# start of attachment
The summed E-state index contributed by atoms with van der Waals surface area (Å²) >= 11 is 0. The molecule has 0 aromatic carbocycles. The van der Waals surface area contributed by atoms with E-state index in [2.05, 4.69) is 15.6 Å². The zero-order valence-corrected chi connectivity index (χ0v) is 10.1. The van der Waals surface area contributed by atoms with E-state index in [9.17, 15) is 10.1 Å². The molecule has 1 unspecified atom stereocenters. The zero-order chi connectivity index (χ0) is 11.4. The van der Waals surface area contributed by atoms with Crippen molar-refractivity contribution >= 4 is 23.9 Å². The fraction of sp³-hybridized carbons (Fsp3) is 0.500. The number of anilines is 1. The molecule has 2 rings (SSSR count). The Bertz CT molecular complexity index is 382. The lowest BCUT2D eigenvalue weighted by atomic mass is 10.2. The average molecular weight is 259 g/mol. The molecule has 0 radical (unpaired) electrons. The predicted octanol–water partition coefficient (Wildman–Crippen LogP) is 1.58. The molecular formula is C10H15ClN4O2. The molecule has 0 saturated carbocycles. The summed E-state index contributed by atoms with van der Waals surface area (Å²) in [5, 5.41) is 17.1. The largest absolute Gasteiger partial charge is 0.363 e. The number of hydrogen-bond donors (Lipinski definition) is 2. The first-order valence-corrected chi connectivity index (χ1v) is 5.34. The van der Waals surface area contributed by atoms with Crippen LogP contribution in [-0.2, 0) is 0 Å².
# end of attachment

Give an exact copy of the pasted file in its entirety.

The summed E-state index contributed by atoms with van der Waals surface area (Å²) >= 11 is 0. The molecule has 0 aromatic carbocycles. The van der Waals surface area contributed by atoms with E-state index in [2.05, 4.69) is 15.6 Å². The zero-order valence-corrected chi connectivity index (χ0v) is 10.1. The van der Waals surface area contributed by atoms with E-state index in [9.17, 15) is 10.1 Å². The molecule has 1 unspecified atom stereocenters. The zero-order chi connectivity index (χ0) is 11.4. The van der Waals surface area contributed by atoms with Crippen molar-refractivity contribution >= 4 is 23.9 Å². The fraction of sp³-hybridized carbons (Fsp3) is 0.500. The number of anilines is 1. The molecule has 2 rings (SSSR count). The Bertz CT molecular complexity index is 382. The lowest BCUT2D eigenvalue weighted by atomic mass is 10.2. The average molecular weight is 259 g/mol. The molecule has 0 radical (unpaired) electrons. The predicted octanol–water partition coefficient (Wildman–Crippen LogP) is 1.58. The molecular formula is C10H15ClN4O2. The molecule has 0 saturated carbocycles. The summed E-state index contributed by atoms with van der Waals surface area (Å²) in [5, 5.41) is 17.1. The largest absolute Gasteiger partial charge is 0.363 e. The number of hydrogen-bond donors (Lipinski definition) is 2. The first-order valence-corrected chi connectivity index (χ1v) is 5.34. The van der Waals surface area contributed by atoms with Crippen LogP contribution in [-0.2, 0) is 0 Å².